Lessons Learned Leading Financial Peace University Classes

Lessons Learned Leading Financial Peace University Classes

Posted by: Steve Bennett on July 22, 2016

It’s likely that you’ve heard of Dave Ramsey’s Financial Peace University; it’s the bible-based plan that helps families manage their money, eliminate debt, and spend and save in a more responsible manner. You can order the program and do it in your home, or you can participate in person at a class near you.

SpinWeb President/CEO Michael Reynolds has led three FPU classes and plans to lead many more. Michael told me, “Most people in the United States don’t know how to manage money well. There’s a mindset of instant gratification that keeps them from acting like adults with their money.”

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It’s his belief that FPU can help people learn that personal finance isn’t as difficult or frustrating as it’s sometimes perceived to be, and with guidance, you can learn how to manage your money in a manner that will allow you to take care of yourself and your family. Michael kindly agreed to share some of the lessons he’s learned as he guided couples through the program.

1. You must let people come to the program on their own timeline. “Some people grab the information and run with it, but others can take much longer to see the impact on their lives,” says Michael. It’s your job as a leader to be a facilitator; you can’t push people into changing their behavior when they’re not ready for it yet.

2. You must bring your enthusiasm to the class. The material is challenging for many people, and if you don’t come into it with passion, it can be a long slog. “You should live the philosophy,” Michael says. “Walk the walk. Show them the excitement of getting your finances in order.”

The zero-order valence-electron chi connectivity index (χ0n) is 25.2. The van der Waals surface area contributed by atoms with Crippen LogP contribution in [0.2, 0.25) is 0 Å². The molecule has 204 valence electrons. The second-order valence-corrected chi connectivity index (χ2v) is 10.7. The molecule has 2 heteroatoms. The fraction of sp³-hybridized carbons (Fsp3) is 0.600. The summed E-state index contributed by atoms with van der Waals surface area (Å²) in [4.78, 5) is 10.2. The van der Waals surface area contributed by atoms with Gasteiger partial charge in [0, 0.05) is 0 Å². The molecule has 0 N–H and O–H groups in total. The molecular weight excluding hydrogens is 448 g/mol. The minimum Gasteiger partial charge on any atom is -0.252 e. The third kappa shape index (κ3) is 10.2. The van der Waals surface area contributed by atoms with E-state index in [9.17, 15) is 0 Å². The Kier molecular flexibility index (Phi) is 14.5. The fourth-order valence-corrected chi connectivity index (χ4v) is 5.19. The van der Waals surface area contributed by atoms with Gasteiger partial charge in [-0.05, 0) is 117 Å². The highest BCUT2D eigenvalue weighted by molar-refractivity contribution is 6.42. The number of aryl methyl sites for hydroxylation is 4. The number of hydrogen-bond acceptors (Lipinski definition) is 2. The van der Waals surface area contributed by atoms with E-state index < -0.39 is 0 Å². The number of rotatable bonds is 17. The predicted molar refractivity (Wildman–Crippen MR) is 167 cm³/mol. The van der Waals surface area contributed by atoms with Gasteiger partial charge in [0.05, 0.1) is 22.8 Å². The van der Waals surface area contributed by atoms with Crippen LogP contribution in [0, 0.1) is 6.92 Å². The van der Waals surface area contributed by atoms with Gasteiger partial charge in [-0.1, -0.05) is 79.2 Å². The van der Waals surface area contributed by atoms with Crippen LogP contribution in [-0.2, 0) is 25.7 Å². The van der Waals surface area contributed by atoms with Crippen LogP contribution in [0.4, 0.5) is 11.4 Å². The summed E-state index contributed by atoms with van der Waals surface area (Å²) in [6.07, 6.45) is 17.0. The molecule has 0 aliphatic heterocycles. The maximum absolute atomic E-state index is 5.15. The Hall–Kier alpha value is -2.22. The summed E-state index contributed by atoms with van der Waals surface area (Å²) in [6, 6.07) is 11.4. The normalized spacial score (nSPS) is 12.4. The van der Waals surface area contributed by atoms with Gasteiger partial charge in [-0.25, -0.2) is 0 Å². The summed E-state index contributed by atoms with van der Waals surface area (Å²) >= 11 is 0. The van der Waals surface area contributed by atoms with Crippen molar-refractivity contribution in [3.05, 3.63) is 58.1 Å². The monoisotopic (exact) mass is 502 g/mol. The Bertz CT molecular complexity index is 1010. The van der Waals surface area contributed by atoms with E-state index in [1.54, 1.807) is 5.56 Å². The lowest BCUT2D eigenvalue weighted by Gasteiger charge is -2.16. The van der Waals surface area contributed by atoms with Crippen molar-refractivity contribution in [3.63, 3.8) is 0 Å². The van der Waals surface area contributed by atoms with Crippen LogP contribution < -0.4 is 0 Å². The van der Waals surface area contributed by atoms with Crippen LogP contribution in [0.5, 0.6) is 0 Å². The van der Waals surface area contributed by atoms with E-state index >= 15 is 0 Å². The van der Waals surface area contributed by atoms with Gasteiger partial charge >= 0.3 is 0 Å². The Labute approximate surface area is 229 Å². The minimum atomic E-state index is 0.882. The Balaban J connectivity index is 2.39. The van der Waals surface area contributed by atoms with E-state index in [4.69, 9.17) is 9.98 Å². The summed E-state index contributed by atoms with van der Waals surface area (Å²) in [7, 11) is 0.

3. Avoid judgment. “It’s your job to make sure everyone there is comfortable, not judged.” Michael acknowledges that Dave Ramsey can be conservative about certain topics, such as cohabitation prior to marriage, but he feels that it’s his responsibility to ensure that no one in the class feels that they’re being looked down upon for their life choices or financial mistakes.

4. Create a safe space. Finances can be a sensitive topic, so it’s vitally important that the people in the class feel that you’re fully engaged. Even if members of the class engage in frustrating behaviors, such as arriving late or leaving early, you must not show their frustration. Everyone must feel safe to ask questions, and each question must be honored, no matter how obvious or frivolous it might seem to you.

Michael says he finds leading FPU to be tremendously gratifying. Instilling passion for personal finance in people who were previously unwilling or even frightened to address their financial issues is rewarding, for them and for you.

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